Spot a bee swarm? Here’s what you need to know
Posted on April 24th, 2013 by Laura Fonda
The bees are buzzing around Queen Anne, and it’s the season for bee swarms. Jeff Steenbergen, a local Queen Anne beekeeper and Trustee for the Puget Sound Beekeepers Association (PSBA), has written a great, informative article on honey bee swarms and how local beekeepers can help relocate these newly formed colonies of bees. I’m turning the post over to Jeff today – all the info you need to know is below, the swarm pictures are courtesy of his blog.
Bee Swarms Creating a Buzz
By Jeff Steenbergen
With recent losses to bee populations worldwide seeing a few bees around the garden is something to celebrate, but what do you do when a few thousand bees show up? Longer days bring a surge of blooming trees and flowers which create a short window of time for healthy honey bee colonies to split and create new colonies. When a colony splits beekeepers call the part that leaves the hive to a temporary location a swarm. Swarming is the natural process that honey bee hives go through to create new colonies and spread their genetics to new locations. If you can remove yourself for a moment from the frightening concept of 10-15 thousand bees hanging on a branch or off the side of a building a swarm can be an amazing experience to observe.
The swarming process starts when the queen lays eggs in several cells that will be used to raise new queens. These eggs will take 16 days to mature and the mother queen will need to leave several days before the new daughter queens emerge, battle and the strongest takes over. However the mother queen can’t leave as soon as she lays these eggs and needs to prepare herself to leave the hive by stopping egg production so she will be light enough to fly to a new home. Flying is something the queen only does after she emerges to mate and possibly again later in life if her hive is successful enough to swarm.
Once the mother queen is ready she will fly out of the hive a short distance and will rest on something branch like usually several feet off the ground. She will be followed by about 2/3 of the bees in the hive that will go with her to build a new home. At this point the separation is final and the process of finding a new home begins for the swarm. While it may just look like a big mass of bees they are actually doing something quite amazing and they are making decisions on possible new home locations to select the best one. The oldest bees scout new locations and present options to the members of the swarm and in a matter of a few hours or sometimes days they will pick a new home. During this time the queen is protected but is not part of the decision making process, in fact she doesn’t know where the new home is until she is guided there with the rest of the swarm!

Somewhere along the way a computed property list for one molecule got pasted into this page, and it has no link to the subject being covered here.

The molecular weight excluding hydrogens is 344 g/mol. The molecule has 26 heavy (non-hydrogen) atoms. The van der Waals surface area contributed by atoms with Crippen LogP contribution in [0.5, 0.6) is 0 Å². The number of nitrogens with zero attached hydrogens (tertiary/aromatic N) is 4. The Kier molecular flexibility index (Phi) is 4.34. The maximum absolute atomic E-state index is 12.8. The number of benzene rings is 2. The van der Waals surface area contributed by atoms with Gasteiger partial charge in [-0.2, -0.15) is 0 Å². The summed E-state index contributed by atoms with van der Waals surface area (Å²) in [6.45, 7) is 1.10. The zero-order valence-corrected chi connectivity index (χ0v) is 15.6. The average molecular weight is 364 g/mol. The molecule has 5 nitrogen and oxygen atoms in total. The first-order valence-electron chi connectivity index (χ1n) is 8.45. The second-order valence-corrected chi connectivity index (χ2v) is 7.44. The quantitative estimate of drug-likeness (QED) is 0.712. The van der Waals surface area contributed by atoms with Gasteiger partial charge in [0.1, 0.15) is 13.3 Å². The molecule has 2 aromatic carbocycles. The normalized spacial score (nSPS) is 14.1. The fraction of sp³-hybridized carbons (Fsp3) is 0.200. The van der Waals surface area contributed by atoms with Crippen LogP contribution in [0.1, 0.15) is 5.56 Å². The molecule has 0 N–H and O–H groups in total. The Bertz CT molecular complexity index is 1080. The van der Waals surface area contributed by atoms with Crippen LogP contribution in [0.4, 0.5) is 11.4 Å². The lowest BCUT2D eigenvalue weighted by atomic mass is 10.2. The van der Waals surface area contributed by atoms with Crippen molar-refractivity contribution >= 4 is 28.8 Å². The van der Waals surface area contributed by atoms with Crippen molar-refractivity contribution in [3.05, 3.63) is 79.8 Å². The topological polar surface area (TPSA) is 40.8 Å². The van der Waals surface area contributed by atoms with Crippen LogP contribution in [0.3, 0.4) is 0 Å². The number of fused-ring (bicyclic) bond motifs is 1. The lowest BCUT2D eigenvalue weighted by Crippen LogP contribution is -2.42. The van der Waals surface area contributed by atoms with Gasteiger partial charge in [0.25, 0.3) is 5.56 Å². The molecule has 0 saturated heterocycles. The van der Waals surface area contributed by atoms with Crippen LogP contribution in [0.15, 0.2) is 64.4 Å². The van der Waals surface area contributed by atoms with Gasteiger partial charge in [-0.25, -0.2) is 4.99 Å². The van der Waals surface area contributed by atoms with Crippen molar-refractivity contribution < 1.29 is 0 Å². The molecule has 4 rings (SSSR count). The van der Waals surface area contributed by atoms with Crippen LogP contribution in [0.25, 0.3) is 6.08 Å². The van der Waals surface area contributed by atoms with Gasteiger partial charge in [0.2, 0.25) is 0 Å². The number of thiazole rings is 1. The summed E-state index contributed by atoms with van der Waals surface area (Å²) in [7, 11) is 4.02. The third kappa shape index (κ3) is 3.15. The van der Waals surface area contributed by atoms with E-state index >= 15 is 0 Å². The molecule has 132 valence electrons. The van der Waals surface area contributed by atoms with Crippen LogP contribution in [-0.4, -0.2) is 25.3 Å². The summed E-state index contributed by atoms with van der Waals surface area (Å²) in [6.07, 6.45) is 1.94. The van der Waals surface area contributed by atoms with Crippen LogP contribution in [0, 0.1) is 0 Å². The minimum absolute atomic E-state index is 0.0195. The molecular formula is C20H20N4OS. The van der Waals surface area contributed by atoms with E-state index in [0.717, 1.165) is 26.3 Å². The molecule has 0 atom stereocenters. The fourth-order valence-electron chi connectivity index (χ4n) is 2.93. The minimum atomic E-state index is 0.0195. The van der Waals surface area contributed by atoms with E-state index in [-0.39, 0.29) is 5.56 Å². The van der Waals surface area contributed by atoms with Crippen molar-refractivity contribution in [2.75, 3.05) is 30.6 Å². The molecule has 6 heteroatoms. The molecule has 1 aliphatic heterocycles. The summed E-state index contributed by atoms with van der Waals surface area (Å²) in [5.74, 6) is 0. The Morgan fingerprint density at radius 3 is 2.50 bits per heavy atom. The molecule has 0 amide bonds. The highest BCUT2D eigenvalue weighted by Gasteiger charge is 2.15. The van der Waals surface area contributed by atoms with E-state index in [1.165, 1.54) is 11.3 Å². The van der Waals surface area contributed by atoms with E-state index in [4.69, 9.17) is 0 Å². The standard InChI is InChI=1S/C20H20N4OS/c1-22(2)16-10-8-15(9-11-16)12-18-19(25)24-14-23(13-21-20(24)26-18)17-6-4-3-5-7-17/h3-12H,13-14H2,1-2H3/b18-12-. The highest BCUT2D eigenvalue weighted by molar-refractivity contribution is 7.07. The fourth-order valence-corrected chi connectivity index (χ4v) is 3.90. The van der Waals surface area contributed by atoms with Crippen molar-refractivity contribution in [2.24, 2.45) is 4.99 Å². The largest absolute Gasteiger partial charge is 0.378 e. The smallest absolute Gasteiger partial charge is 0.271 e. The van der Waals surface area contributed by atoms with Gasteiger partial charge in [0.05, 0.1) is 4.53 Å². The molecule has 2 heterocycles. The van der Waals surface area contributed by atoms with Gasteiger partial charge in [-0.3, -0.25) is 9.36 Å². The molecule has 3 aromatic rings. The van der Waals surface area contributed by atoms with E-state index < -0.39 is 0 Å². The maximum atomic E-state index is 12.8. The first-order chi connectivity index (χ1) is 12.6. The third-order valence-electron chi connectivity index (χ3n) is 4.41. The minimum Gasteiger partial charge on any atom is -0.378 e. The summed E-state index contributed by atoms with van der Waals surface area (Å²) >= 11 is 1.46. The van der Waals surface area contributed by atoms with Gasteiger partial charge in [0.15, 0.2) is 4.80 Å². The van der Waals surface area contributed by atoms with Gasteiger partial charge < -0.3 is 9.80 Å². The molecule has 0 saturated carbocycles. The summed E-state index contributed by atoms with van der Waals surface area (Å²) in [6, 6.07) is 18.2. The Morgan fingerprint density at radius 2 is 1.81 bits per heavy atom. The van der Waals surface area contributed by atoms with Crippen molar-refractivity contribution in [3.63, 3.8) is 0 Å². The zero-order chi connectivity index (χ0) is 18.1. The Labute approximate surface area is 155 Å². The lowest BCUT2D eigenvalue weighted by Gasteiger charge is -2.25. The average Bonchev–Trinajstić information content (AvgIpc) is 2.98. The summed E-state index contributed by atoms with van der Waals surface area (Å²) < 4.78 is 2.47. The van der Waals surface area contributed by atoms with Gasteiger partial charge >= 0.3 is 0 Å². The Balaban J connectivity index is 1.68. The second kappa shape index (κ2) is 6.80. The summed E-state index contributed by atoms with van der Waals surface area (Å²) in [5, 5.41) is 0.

Swarms are vulnerable outside the hive to weather, animals and more importantly people and need to find a new home quickly. In a rural setting this is usually a hollow tree but in the city with loss of habitat this can take the form of a wall or attic where they become a problem. If you encounter a swarm it is important to call a beekeeper quickly before they leave to a new home. While many services can remove bees from inside a wall it is usually a fatal process for the colony as it is very easy for the queen to become injured during the extraction process. Pollinator numbers are dropping at alarming rates and every swarm presents an excellent opportunity for each of us to help them succeed.
Beekeepers offer FREE pickup and removal of swarms that are easy to reach and usually show up surprisingly fast for people that also have a day job. Local beekeeper clubs annually publish beekeeper numbers on swarm lists by area and should be your first resource to finding a local beekeeper. If you are unable to find a local bee club or swarm list try calling a non-emergency number like the local fire department and they should be able to point you to the local beekeeper for your area. If you have a swarm list follow the directions listed there which usually are to call beekeepers until you get someone to confirm they can drop everything to rush out to save the swarm. While you wait for the beekeeper the best thing you can do is get your camera ready and make sure people stay 10-15 feet away from the swarm.
When a beekeeper arrives they will remove the swarm by transferring them into a hive box. Bees in a swarm are less likely to sting because they have nothing to defend and are gorged with honey so they have energy to build a new colony. The beekeeper may work bare handed or in a full suit to transfer the football sized swarm of bees into a hive with a shake of a branch or by the handful if they are on a wall. Once the majority of the bees are in the hive the beekeeper will wait for any stray bees to find their way into the hive box before closing the hive up to take to their new home.
If you are in the greater Seattle area please refer to the Puget Sound Beekeepers Association (PSBA) swarm list to find a beekeeper.
If you are outside of the Seattle area you can refer to the Washington State Beekeepers Association (WASBA) website to find a local swarm list.